How Much to Exercise?
The amount you exercise in an NSO purchase may largely be a financial decision. Is the current share price higher than the strike price of your option? Do you have the funds necessary to exercise? Will you owe additional taxes?
While some individuals have saved up the funds required for their exercise, others may require more creative ways of financing. Short-term loans may be available through banks, financial institutions or the employer. Employers may allow for loan provisions within the 401(k), or the client’s custodian might offer lending on other assets via a securities-backed loan.
Others may decide to exercise NSOs in a call-to-cover strategy – a term used to describe simultaneously exercising an option and then selling the underlying stock to pay for the tax. While this may be appealing because it results in no out-of-pocket cash, employees may be losing out on the future growth compared to if they had not sold and instead held onto the stock.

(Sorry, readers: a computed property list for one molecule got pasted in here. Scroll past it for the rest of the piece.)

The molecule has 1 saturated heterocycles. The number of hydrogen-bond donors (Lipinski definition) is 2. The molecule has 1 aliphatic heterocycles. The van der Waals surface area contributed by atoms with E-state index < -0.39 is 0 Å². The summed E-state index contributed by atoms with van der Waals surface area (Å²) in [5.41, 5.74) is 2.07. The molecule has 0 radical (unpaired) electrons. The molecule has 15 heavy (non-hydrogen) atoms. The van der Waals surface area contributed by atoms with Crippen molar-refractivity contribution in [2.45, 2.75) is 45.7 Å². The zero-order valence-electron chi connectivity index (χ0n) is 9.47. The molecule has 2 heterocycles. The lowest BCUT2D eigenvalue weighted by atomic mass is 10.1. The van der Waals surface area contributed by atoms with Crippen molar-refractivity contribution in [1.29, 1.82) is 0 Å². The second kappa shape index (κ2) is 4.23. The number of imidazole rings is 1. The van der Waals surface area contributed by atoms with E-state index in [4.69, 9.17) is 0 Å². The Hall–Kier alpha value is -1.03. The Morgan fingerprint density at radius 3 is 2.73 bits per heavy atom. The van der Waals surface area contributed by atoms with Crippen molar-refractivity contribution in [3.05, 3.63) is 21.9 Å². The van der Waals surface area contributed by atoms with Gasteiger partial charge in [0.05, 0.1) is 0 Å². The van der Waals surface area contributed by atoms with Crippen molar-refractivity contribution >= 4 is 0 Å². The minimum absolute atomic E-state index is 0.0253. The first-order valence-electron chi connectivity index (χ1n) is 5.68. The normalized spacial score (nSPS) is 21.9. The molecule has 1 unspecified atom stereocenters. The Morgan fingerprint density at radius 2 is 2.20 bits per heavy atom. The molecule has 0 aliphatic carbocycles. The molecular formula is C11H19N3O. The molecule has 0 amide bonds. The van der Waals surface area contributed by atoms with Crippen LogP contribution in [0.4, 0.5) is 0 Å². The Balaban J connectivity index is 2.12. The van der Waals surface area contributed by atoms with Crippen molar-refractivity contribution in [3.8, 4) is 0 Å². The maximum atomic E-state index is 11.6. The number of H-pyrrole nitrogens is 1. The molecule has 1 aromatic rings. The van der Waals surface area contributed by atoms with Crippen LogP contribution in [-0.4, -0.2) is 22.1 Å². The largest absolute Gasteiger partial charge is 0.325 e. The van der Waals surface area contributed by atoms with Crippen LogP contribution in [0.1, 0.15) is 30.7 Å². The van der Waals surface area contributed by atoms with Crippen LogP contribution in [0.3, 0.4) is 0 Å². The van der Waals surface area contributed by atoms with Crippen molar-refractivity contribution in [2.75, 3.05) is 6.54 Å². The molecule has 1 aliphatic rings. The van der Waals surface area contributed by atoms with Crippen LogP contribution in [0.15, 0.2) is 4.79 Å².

NSOs Exercised, Now What?
Once you’ve exercised your NSOs, congratulations! You are now among the proud ownership collective within your company. The health and potential growth of the company combined with your financial situation will likely determine how long you decide to hold onto your shares.
Short-term vs. long-term Capital gains? Is there a potential merger with a larger company? Do you have the ability or desire to hold company stock after you leave the company? Is step-up in basis something that’s important to you? These are just a few questions you should consider when deciding what to do with your newfound ownership.
NSOs in Action
Let’s look at a hypothetical “real world” example of NSOs: Prakash was granted 1,000 NSOs at $1 each. The NSOs came with a three-year vesting schedule, prohibiting his ability to fully exercise the NSOs until his third work anniversary. Should he decide not to utilize the NSOs, they also had a seven-year expiration date, at which point his NSOs would no longer be usable.